The Independent Evaluation Committee has three external members (including the chair) and one senior AusAID representative. External members are appointed by the Minister for Foreign Affairs, while the Director General of AusAID appoints the AusAID representative. The committee has a whole of ODA, and therefore whole‑of‑government, mandate.

Office of Development Effectiveness

ODE will serve as the secretariat to the Independent Evaluation Committee and, in 2012‑13, will finalise an evaluation strategy and a three-year rolling work program of independent evaluations. Both the ODE strategy and the work program will be published.

In 2012‑13, ODE will increase the number of evaluations that it undertakes and also produce an annual summary of evaluations and a quality assurance report.

ODE will continue to draw on international thinking and best practice on aid effectiveness. Its partnerships with key international think-tanks, such as the Brookings Institution and the Overseas Development Institute's Centre for Aid and Public Expenditure, are central to this effort. These partnerships played an important role in informing Australia's preparations for the Fourth High Level Forum on Aid Effectiveness (HLF-4) in Busan in November 2011 (see Box 6).

ODE's partnership with the World Bank's Regional Centers for Learning on Evaluation and Results supports efforts by the Australian aid program to build local capacity in developing countries in evaluation and results-based management.

Box 6: Fourth High Level Forum on Aid Effectiveness

The Fourth High Level Forum on Aid Effectiveness (HLF-4) was held in Busan, Republic of Korea from 29 November to 1 December 2011. Over 3,000 delegates attended. Australia's delegation was led by the then Minister for Foreign Affairs.

The Forum built on commitments made at previous aid effectiveness meetings in Paris (2005) and Accra (2008).  The key outcome was the endorsement by all participants, including the emerging economies (China, India and Brazil) of common principles for effective development cooperation.  These principles include ownership of development priorities by developing countries, a focus on results, inclusive development partnerships, and transparency and accountability.  Participants also agreed to establish a new Global Partnership for Effective Development Cooperation to support the implementation of HLF-4 commitments, review progress and promote accountability.

HLF-4 had a strong focus on strengthening aid to fragile and conflict-affected states, with the launch of the New Deal for Engagement in Fragile States, developed by the G7+ group of fragile and conflict-affected states. This confirms the relevance of the Paris Principles for fragile contexts, in a world where an increasing share of the poor live in fragile states.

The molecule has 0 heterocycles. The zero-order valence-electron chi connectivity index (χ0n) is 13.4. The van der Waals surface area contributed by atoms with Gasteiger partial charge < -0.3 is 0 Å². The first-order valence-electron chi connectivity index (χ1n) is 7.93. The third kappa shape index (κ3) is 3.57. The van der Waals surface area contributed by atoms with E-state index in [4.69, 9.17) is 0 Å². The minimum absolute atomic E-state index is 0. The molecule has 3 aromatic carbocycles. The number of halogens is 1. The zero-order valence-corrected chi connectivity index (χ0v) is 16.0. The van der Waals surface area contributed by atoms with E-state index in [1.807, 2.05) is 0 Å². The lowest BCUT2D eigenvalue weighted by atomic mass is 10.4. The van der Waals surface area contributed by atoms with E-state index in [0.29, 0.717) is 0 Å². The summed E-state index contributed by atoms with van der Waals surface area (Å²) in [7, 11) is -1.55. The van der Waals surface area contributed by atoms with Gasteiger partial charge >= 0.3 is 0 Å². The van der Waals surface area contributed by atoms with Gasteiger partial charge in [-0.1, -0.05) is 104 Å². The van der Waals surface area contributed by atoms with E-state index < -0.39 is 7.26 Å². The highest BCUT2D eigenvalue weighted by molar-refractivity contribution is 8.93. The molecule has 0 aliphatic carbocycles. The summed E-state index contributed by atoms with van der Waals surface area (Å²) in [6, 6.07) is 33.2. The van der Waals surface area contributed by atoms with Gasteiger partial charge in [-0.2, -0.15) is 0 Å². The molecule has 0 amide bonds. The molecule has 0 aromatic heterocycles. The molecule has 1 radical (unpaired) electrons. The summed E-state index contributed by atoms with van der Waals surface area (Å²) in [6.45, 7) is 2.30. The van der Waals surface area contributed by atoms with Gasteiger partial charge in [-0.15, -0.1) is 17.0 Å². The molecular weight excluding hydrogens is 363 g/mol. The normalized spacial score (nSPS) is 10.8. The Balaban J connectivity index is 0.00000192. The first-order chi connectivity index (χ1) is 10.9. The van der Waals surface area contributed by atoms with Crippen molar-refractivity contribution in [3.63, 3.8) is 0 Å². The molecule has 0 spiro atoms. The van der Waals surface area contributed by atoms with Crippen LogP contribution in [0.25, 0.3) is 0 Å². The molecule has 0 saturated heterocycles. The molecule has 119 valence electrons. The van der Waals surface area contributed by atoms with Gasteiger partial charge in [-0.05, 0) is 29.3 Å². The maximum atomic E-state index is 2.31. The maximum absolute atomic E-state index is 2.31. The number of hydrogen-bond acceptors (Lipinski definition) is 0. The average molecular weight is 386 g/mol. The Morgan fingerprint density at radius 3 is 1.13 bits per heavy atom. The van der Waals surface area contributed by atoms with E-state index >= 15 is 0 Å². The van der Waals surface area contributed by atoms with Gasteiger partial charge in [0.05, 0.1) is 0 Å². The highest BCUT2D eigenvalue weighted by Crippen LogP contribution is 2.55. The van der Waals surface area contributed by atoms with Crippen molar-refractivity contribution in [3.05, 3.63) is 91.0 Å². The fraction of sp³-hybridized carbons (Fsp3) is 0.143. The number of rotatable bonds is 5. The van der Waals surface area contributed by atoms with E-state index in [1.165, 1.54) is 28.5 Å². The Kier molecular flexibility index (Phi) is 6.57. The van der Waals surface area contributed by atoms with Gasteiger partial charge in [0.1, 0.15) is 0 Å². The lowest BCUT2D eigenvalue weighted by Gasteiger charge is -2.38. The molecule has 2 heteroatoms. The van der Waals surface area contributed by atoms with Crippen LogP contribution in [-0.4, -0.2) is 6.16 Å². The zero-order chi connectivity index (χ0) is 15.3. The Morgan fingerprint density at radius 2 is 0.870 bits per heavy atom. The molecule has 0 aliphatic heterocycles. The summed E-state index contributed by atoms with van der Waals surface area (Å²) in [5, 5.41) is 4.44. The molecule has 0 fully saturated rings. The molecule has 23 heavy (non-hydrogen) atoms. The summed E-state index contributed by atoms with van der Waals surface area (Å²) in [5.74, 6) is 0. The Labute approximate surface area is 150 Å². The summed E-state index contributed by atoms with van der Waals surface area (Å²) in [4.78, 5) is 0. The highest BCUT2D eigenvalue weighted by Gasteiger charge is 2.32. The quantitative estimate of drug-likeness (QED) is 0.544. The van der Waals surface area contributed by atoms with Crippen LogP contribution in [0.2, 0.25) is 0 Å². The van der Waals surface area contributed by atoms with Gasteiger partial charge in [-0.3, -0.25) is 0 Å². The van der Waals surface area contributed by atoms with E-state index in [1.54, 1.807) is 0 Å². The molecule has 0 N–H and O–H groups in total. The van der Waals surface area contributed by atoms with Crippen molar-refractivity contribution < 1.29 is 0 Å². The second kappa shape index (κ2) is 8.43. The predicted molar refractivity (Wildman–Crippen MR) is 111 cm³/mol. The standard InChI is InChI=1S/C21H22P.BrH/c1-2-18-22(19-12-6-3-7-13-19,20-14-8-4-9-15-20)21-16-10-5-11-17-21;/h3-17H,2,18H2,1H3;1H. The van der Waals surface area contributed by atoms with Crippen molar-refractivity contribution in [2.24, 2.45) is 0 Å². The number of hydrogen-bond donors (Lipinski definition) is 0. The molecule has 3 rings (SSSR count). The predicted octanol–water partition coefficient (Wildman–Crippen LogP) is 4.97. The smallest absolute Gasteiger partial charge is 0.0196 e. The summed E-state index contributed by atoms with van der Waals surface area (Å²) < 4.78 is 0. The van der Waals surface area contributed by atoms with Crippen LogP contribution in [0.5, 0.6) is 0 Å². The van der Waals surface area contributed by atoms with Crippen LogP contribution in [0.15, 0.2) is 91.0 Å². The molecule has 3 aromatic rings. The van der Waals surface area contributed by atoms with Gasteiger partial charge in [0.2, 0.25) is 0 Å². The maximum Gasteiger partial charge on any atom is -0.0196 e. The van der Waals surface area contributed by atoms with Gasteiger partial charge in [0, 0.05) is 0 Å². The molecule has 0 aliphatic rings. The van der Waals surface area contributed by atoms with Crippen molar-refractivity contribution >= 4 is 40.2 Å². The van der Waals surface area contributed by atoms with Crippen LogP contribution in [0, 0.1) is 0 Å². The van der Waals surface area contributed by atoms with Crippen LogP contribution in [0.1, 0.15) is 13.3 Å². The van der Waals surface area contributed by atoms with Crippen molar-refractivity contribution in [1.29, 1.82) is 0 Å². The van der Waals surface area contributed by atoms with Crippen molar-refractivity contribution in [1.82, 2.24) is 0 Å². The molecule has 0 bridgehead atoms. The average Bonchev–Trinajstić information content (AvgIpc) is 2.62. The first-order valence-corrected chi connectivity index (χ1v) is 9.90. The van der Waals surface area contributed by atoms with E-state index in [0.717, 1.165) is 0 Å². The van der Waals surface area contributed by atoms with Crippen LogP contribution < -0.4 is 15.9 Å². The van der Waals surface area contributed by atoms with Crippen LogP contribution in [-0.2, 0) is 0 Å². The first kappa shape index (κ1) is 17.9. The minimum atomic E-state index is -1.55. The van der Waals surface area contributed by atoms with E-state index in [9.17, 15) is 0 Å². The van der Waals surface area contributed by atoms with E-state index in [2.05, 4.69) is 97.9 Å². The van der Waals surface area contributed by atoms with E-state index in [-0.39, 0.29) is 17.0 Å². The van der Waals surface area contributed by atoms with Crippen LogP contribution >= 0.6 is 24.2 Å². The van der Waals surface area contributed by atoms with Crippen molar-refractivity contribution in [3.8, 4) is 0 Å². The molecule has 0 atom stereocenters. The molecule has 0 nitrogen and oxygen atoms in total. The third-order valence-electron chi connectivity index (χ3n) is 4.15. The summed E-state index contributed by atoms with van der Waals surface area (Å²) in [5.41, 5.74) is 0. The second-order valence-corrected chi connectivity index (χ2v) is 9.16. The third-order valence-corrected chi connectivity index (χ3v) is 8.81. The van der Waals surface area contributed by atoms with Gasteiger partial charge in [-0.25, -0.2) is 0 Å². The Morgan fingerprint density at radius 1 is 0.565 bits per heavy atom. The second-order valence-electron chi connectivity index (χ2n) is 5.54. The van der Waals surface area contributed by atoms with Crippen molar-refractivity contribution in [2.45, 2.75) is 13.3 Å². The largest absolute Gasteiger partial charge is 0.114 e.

Australia has already met, or is on track to meet, key Busan commitments by the specified deadlines as we implement An Effective Aid Program for Australia: Making a real difference — Delivering real results. Australia will be an active participant in the new Global Partnership and continue to work with all development partners to improve the quality, transparency and effectiveness of our aid.

Box 7: Delivering An Effective Aid Program

The Government's commitment to expanding the aid budget to an estimated $7.7 billion by 2015-16 (up from $4.8 billion in 2011‑12) is an opportunity for Australia to make an even greater difference to people living in poverty, but it also comes with a risk of a decrease in the effectiveness of aid delivered.

To ensure the aid program continues to be effective, the Government has put strong policy foundations in place. These include a new aid policy, An Effective Aid Program for Australia: Making a real difference — Delivering real results, which was released in July 2011, a comprehensive four-year ODA budget strategy, and a comprehensive results framework to ensure value for money. The challenge now lies in giving them effect. AusAID — its people, systems and infrastructure — can deliver on this enormous undertaking, but only if adequately resourced.

To this end, the Government will invest a further $49.7 million over four years to enable AusAID to deliver a growing and effective aid program. The funding will be invested in corporate and operational areas of AusAID, including in financial and human resource management systems, and the staff required to manage fraud and risk, workforce planning, communications, performance management, whole‑of‑government engagement, and contracting.

Taking into account AusAID's overall projected growth, the proportion of the organisation's departmental resourcing will decline from 6 to 5 per cent of the overall aid budget by 2015-16. Further, AusAID will deliver an estimated 35 per cent increase in efficiency, with the average amount of ODA budget administered per staff member increasing from $2.4 million now, to approximately $3.3 million in 2015-16. This would reaffirm AusAID as one of the four leanest of the OECD DAC's 23 bilateral donors.

Diagram 5: Review and evaluation

Diagram 5: Review and evaluation across the aid program